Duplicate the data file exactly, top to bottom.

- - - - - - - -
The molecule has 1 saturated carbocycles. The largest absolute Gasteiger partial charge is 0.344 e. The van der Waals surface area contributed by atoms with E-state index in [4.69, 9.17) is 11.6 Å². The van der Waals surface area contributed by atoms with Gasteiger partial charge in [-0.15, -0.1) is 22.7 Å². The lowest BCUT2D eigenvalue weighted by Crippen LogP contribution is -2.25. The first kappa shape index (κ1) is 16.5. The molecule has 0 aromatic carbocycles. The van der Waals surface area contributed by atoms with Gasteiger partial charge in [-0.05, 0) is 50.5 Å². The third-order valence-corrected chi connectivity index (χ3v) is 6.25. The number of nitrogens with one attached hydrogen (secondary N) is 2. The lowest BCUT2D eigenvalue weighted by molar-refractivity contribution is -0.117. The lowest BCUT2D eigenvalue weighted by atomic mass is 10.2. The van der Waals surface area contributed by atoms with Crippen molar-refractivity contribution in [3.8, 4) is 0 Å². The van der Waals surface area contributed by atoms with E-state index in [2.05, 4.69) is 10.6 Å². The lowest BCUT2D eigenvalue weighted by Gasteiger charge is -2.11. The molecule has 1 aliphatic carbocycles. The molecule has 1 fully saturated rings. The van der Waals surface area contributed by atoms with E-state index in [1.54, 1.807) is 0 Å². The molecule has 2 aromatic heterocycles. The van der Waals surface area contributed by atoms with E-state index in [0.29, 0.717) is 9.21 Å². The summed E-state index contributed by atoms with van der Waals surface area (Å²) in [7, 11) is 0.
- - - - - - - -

The molecule has 1 saturated carbocycles. The largest absolute Gasteiger partial charge is 0.344 e. The van der Waals surface area contributed by atoms with E-state index in [4.69, 9.17) is 11.6 Å². The van der Waals surface area contributed by atoms with Gasteiger partial charge in [-0.15, -0.1) is 22.7 Å². The lowest BCUT2D eigenvalue weighted by Crippen LogP contribution is -2.25. The first kappa shape index (κ1) is 16.5. The molecule has 0 aromatic carbocycles. The van der Waals surface area contributed by atoms with Gasteiger partial charge in [-0.05, 0) is 50.5 Å². The third-order valence-corrected chi connectivity index (χ3v) is 6.25. The number of nitrogens with one attached hydrogen (secondary N) is 2. The lowest BCUT2D eigenvalue weighted by molar-refractivity contribution is -0.117. The lowest BCUT2D eigenvalue weighted by atomic mass is 10.2. The van der Waals surface area contributed by atoms with Crippen molar-refractivity contribution in [3.8, 4) is 0 Å². The van der Waals surface area contributed by atoms with E-state index in [2.05, 4.69) is 10.6 Å². The lowest BCUT2D eigenvalue weighted by Gasteiger charge is -2.11. The molecule has 1 aliphatic carbocycles. The molecule has 1 fully saturated rings. The van der Waals surface area contributed by atoms with E-state index in [1.54, 1.807) is 0 Å². The molecule has 2 aromatic heterocycles. The van der Waals surface area contributed by atoms with E-state index in [0.29, 0.717) is 9.21 Å². The summed E-state index contributed by atoms with van der Waals surface area (Å²) in [7, 11) is 0.